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The 2004 Global Labor Survey: Workplace Institutions and Practices Around the World

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  • Davin Chor
  • Richard B. Freeman

Abstract

The 2004 Global Labor Survey (GLS) is an Internet-based survey that seeks to measure de facto labor practices in countries around the world, covering issues such as freedom of association, the regulation of work contracts, employee benefits and the prevalence of collective bargaining. To find out about de facto practices, the GLS invited labor practitioners, ranging from union officials and activists to professors of labor law and industrial relations, to report on conditions in their country. Over 1,500 persons responded, which allowed us to create indices of practices in ten broad areas for 33 countries. The GLS' focus on de facto labor practices contrasts with recent studies of de jure labor regulations (Botero et al., 2004) and with more limited efforts to measure labor practices as part of surveys of economic freedom (Fraser Institute) and competitiveness (World Economic Forum). Although our pool of respondents differs greatly from the conservative foundations and business leaders who contribute respectively to the Fraser Institute and World Economic Forum reports, the GLS and the labor market components of the economic freedom and competitiveness measures give similar pictures of labor practices across countries. This similarity across respondents with different economic interests and ideological perspectives suggests that they are all reporting on labor market realities in a relatively unbiased way. As a broad summary statement, the GLS shows that practices favorable to workers are more prevalent in countries with high levels of income per capita; are associated with less income inequality; are unrelated to aggregate growth rates; but are modestly positively associated with unemployment.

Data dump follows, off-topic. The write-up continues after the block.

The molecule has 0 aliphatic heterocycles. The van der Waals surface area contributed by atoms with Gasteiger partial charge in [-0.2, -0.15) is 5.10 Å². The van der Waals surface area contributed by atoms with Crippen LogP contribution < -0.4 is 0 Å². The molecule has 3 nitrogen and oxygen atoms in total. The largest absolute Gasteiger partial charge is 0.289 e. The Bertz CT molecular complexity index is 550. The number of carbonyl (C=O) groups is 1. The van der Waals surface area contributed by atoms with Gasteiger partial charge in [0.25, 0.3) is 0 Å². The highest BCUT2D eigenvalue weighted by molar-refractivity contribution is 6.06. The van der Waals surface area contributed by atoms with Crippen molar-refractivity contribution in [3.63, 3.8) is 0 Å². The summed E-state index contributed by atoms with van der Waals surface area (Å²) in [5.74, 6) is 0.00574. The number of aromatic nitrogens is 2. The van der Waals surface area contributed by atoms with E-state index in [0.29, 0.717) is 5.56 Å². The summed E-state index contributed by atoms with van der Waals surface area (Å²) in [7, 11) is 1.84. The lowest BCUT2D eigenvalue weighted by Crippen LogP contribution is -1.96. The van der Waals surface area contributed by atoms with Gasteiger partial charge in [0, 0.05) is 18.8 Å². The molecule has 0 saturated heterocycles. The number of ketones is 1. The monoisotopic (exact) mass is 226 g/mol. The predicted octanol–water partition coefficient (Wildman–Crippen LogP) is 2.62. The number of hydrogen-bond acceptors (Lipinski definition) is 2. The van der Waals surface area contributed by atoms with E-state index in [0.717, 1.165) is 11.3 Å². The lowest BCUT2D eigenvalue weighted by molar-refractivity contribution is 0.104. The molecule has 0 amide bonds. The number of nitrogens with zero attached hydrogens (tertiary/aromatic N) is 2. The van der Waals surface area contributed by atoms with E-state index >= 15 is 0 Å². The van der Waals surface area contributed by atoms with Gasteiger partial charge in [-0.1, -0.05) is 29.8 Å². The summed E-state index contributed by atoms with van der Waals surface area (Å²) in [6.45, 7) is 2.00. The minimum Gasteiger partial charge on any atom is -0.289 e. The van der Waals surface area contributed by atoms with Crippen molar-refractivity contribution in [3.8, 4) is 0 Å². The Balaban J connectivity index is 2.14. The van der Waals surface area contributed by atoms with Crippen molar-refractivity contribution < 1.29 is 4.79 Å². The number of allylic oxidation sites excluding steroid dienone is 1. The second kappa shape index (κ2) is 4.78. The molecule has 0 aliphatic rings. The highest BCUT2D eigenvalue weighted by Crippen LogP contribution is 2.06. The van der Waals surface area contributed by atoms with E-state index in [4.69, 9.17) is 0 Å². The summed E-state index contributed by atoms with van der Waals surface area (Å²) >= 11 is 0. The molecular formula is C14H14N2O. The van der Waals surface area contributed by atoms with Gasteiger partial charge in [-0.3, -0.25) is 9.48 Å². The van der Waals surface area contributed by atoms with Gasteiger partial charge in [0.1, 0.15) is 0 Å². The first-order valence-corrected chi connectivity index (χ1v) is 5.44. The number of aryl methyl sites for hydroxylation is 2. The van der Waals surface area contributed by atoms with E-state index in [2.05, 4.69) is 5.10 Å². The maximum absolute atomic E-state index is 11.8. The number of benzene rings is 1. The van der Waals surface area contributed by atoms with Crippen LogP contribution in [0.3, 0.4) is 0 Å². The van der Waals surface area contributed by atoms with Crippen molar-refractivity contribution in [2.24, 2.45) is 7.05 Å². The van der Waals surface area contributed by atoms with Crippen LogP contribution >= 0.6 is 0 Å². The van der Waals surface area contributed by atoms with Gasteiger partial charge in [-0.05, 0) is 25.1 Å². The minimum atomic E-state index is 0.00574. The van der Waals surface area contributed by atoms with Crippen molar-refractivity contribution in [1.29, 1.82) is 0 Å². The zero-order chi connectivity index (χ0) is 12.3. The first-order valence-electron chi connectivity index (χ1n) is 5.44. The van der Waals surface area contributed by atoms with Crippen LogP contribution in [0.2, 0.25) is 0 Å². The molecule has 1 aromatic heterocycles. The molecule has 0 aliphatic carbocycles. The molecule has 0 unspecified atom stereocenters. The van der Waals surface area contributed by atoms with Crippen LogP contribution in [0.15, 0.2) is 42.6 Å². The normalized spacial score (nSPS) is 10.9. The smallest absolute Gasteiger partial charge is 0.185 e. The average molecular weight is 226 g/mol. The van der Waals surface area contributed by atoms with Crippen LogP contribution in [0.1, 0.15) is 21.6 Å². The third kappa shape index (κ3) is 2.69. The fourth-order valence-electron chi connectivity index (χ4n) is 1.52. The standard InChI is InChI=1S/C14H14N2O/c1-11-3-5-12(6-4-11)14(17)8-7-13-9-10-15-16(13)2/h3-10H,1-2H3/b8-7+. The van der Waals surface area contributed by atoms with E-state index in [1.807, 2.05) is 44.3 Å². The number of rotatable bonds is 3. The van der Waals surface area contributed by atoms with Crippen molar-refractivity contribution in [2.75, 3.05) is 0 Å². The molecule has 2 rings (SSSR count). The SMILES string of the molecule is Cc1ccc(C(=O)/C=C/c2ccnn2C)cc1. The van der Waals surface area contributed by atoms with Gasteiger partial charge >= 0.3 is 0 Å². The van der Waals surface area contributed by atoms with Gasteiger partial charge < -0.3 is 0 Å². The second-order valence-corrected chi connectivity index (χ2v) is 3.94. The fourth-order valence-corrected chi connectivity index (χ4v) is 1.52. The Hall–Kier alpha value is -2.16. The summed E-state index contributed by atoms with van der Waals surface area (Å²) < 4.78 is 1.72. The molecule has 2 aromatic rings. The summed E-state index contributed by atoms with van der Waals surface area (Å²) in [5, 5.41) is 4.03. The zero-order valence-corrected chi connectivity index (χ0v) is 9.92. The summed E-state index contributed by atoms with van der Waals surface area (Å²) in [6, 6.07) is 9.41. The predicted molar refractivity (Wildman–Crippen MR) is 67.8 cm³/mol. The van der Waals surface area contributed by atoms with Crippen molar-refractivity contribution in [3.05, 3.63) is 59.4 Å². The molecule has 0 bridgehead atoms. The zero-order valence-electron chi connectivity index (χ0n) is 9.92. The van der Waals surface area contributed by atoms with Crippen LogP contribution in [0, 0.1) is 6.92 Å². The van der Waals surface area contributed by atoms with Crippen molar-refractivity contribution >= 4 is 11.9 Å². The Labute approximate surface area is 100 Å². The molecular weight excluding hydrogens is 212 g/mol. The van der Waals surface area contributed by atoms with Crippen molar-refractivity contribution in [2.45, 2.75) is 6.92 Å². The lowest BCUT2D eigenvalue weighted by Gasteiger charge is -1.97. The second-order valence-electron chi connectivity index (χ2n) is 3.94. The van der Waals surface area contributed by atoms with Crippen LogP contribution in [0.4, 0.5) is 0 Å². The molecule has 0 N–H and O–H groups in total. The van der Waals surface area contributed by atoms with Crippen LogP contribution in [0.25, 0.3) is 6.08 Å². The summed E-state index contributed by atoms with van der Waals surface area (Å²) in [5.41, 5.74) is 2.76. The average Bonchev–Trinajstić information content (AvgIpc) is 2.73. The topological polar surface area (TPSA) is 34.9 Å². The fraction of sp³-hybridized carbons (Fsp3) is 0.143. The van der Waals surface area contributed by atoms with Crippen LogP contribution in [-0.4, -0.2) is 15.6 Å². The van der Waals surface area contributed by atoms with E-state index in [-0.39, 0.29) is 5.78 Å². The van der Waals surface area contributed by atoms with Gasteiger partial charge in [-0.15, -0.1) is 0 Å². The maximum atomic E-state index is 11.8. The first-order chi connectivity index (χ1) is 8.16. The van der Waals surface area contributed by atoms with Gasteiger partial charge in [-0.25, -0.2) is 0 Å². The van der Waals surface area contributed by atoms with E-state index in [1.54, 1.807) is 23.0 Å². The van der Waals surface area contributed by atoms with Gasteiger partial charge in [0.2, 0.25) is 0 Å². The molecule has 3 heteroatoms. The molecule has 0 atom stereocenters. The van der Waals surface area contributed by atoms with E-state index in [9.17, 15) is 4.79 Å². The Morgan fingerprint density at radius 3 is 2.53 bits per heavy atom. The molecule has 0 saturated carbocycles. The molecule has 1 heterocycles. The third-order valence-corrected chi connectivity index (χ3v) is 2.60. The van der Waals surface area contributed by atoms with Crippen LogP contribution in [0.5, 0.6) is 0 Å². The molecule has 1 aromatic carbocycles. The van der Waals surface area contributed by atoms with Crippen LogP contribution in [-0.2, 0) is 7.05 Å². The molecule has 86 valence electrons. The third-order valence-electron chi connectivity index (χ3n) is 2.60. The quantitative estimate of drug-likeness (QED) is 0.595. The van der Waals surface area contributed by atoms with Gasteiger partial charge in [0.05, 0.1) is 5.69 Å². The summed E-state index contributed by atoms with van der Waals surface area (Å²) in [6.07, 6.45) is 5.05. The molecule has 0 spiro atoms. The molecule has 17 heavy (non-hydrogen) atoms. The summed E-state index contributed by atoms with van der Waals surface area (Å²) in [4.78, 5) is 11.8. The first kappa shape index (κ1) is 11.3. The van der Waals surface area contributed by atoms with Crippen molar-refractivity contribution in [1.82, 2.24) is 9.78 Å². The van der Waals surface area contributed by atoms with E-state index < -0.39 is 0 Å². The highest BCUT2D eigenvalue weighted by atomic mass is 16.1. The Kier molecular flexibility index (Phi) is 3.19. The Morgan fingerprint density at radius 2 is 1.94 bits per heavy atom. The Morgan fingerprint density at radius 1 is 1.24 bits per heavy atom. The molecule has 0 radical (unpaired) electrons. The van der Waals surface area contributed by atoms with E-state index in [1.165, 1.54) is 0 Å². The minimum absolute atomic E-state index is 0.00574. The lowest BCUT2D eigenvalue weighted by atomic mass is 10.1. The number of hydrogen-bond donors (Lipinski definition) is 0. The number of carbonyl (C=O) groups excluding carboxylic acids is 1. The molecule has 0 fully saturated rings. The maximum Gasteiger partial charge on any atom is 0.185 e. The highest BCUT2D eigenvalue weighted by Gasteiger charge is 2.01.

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Bibliographic Info

Paper provided by National Bureau of Economic Research, Inc in its series NBER Working Papers with number 11598.

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Date of creation: Sep 2005
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Handle: RePEc:nbr:nberwo:11598

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  1. Richard B. Freeman, 2005. "Labour Market Institutions Without Blinders: The Debate over Flexibility and Labour Market Performance," NBER Working Papers 11286, National Bureau of Economic Research, Inc.
  2. Timothy Besley & Robin Burgess, 2004. "Can Labor Regulation Hinder Economic Performance? Evidence from India," The Quarterly Journal of Economics, MIT Press, vol. 119(1), pages 91-134, February.
  3. Hongyi Li & Lyn Squire & Tao Zhang & Heng-fu Zou, 1999. "A Data Set on Income Distribution," CEMA Working Papers 575, China Economics and Management Academy, Central University of Finance and Economics.
  4. Klaus Deininger & Lyn Squire, 1996. "A New Data Set Measuring Income Inequality," CEMA Working Papers 512, China Economics and Management Academy, Central University of Finance and Economics.
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Cited by:
  1. Oliver Fabel & Razvan Pascalau, 2007. "Recruitment of Overeducated Personnel: Insider-Outsider Effects on Fair Employee Selection Practices," TWI Research Paper Series 18, Thurgauer Wirtschaftsinstitut, Universität Konstanz.
  2. Carsten Hefeker & Michael Neugart, 2007. "Labor Market Regulation and the Legal System," CESifo Working Paper Series 2041, CESifo Group Munich.
  3. Frick, Bernd & Malo, Miguel A. & Garcia Martinez, Pilar & Schneider, Martin, 2012. "The Demand for Individual Grievance Procedures in Germany and Spain: Labour Law Changes versus Business Cycle/La demanda de reclamaciones laborales individuales en Alemania y España: Derecho Laboral ," Estudios de Economía Aplicada, Estudios de Economía Aplicada, vol. 30, pages 283-310, Abril.
  4. John Armour & Simon Deakin & Prabirjit Sarkar & Mathias Siems & Ajit Singh, 2007. "Shareholder Protection and Stock Market Development: An Empirical Test of the Legal Origins Hypothesis," ESRC Centre for Business Research - Working Papers wp358, ESRC Centre for Business Research.
  5. Richard B. Freeman, 2009. "Labor Regulations, Unions, and Social Protection in Developing Countries: Market distortions or Efficient Institutions?," NBER Working Papers 14789, National Bureau of Economic Research, Inc.
  6. Paul Collier & Benedikt Goderis, 2009. "Structural policies for shock-prone developing countries," Oxford Economic Papers, Oxford University Press, vol. 61(4), pages 703-726, October.
  7. Simon Deakin & Prabirjit Sarkar, 2008. "Assessing the Long-Run Economic Impact of Labour Law Systems: A theoretical Reappraisal and Analysis of New Time Series Data," ESRC Centre for Business Research - Working Papers wp367, ESRC Centre for Business Research.

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